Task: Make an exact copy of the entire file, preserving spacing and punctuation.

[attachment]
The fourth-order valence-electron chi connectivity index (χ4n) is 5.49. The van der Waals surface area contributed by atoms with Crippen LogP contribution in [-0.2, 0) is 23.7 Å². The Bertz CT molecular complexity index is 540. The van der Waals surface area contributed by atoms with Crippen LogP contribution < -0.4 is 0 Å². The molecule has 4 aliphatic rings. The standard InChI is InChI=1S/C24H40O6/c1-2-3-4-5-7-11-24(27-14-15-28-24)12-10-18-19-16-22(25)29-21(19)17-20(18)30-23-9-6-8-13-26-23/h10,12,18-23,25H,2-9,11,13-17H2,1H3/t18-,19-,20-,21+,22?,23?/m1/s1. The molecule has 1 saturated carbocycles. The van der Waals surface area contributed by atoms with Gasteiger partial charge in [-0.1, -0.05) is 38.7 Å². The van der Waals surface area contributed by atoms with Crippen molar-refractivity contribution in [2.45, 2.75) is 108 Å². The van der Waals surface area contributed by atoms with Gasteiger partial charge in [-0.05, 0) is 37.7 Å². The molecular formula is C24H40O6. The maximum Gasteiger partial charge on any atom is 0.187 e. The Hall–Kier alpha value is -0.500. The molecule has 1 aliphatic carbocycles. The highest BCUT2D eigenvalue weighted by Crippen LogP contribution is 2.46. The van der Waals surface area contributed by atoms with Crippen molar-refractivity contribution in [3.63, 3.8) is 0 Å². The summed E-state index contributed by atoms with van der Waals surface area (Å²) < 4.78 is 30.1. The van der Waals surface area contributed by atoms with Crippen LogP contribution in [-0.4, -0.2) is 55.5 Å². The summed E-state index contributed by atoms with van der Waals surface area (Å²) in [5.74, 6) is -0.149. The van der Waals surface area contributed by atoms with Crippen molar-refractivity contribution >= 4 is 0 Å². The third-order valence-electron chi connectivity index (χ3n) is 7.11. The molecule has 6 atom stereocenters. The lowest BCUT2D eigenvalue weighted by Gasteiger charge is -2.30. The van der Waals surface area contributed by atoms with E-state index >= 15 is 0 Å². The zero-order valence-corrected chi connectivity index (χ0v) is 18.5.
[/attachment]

The fourth-order valence-electron chi connectivity index (χ4n) is 5.49. The van der Waals surface area contributed by atoms with Crippen LogP contribution in [-0.2, 0) is 23.7 Å². The Bertz CT molecular complexity index is 540. The van der Waals surface area contributed by atoms with Crippen LogP contribution < -0.4 is 0 Å². The molecule has 4 aliphatic rings. The standard InChI is InChI=1S/C24H40O6/c1-2-3-4-5-7-11-24(27-14-15-28-24)12-10-18-19-16-22(25)29-21(19)17-20(18)30-23-9-6-8-13-26-23/h10,12,18-23,25H,2-9,11,13-17H2,1H3/t18-,19-,20-,21+,22?,23?/m1/s1. The molecule has 1 saturated carbocycles. The van der Waals surface area contributed by atoms with Gasteiger partial charge in [-0.1, -0.05) is 38.7 Å². The van der Waals surface area contributed by atoms with Crippen molar-refractivity contribution in [2.45, 2.75) is 108 Å². The van der Waals surface area contributed by atoms with Gasteiger partial charge in [-0.05, 0) is 37.7 Å². The molecular formula is C24H40O6. The maximum Gasteiger partial charge on any atom is 0.187 e. The Hall–Kier alpha value is -0.500. The molecule has 1 aliphatic carbocycles. The highest BCUT2D eigenvalue weighted by Crippen LogP contribution is 2.46. The van der Waals surface area contributed by atoms with Crippen molar-refractivity contribution in [3.63, 3.8) is 0 Å². The summed E-state index contributed by atoms with van der Waals surface area (Å²) < 4.78 is 30.1. The van der Waals surface area contributed by atoms with Crippen LogP contribution in [-0.4, -0.2) is 55.5 Å². The summed E-state index contributed by atoms with van der Waals surface area (Å²) in [5.74, 6) is -0.149. The van der Waals surface area contributed by atoms with Crippen molar-refractivity contribution >= 4 is 0 Å². The third-order valence-electron chi connectivity index (χ3n) is 7.11. The molecule has 6 atom stereocenters. The lowest BCUT2D eigenvalue weighted by Gasteiger charge is -2.30. The van der Waals surface area contributed by atoms with E-state index >= 15 is 0 Å². The zero-order valence-corrected chi connectivity index (χ0v) is 18.5.